Beginning in the early 80’s and really coming to fruition in the last 10 years or so there as been a shift from a ‘ministry’ model of church to a ‘leadership’ model. Leadership was seen to be an essential ‘how’ in making the ‘what’ a reality. Young leaders within the church, with an appreciation that most churches in the world were under 200, saw this ‘ministry’ model as a limited ‘how’ as they sort to reach lost people and build the church. Looking to some of the larger churches that did exist and outside the church at the business world, the leadership model began to take prominence. This model has sought to promote more effective ministry though the promotion of leadership within the church. Leadership is seen to build the church, by building and releasing ministry that builds people. At times the leadership model has been criticised as being too ‘corporate’ or too ‘structured’; it has been accused of limiting the ‘move of the Spirit.’ However in many places it has been very effective in creating structures that have allowed ministries to grow, expand, and multiply which has lead to a lot of church growth.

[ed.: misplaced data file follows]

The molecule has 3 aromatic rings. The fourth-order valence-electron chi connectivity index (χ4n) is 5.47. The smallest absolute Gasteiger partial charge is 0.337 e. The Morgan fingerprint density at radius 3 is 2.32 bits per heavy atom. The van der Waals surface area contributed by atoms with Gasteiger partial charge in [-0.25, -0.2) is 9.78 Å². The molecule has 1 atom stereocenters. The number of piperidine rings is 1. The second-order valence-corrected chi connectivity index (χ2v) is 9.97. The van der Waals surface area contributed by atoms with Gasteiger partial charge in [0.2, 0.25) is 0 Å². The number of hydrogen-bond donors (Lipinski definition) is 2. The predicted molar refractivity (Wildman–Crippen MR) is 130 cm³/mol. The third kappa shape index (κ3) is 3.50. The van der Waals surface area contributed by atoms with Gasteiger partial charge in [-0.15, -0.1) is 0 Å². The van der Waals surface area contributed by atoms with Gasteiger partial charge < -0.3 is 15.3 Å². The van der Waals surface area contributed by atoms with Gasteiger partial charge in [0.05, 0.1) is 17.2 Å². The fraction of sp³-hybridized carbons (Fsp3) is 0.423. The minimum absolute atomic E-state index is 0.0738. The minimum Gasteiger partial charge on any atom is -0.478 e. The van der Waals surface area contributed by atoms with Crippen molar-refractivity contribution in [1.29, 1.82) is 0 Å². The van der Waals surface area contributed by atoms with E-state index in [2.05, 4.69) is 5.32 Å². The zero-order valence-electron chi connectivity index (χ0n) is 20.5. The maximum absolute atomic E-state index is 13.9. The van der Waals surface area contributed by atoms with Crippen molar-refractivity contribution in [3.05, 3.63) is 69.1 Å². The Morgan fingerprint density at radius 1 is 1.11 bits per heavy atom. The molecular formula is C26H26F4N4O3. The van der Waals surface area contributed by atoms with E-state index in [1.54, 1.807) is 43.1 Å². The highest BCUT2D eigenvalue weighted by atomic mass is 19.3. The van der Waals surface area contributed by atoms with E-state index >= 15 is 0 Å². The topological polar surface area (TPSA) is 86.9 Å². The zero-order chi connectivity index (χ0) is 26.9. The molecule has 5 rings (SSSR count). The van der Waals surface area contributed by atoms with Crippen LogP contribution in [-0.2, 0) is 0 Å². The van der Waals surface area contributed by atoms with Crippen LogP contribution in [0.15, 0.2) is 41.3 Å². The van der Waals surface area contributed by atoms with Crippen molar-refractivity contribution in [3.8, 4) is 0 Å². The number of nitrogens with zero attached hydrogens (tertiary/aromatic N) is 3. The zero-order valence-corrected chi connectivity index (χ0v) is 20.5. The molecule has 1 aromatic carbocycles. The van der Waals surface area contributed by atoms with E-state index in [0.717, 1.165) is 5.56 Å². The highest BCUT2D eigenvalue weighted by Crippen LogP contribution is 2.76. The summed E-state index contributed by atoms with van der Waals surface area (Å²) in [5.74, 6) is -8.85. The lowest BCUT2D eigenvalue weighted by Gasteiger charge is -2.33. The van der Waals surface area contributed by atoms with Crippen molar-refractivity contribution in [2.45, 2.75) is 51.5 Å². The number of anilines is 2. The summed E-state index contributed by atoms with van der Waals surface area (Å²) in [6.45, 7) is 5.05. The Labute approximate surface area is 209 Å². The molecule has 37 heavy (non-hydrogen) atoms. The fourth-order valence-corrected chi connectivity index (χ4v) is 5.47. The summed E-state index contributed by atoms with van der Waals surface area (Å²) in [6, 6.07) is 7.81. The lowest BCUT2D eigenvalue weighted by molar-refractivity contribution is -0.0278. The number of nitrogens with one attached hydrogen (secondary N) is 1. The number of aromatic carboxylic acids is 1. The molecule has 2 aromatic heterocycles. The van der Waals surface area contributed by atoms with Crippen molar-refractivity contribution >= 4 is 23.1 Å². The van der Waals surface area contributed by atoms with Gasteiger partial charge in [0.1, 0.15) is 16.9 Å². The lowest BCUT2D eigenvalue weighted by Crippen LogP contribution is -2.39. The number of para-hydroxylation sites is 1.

With this history of ministry and a focus on leadership many of today’s young leaders have grown up theologically illiterate, or at best with a very basic and simplistic theology. This is causing many of today’s young leaders, particularly those of the Millennial Generation (aka Gen Y), to begin asking afresh the ‘what’ and then necessarily, the ‘how’ question of mission and method within the church. What are they actually trying to do as Christian leaders, leading in this thing called the church? A question that is being discussed with reformation like intensity.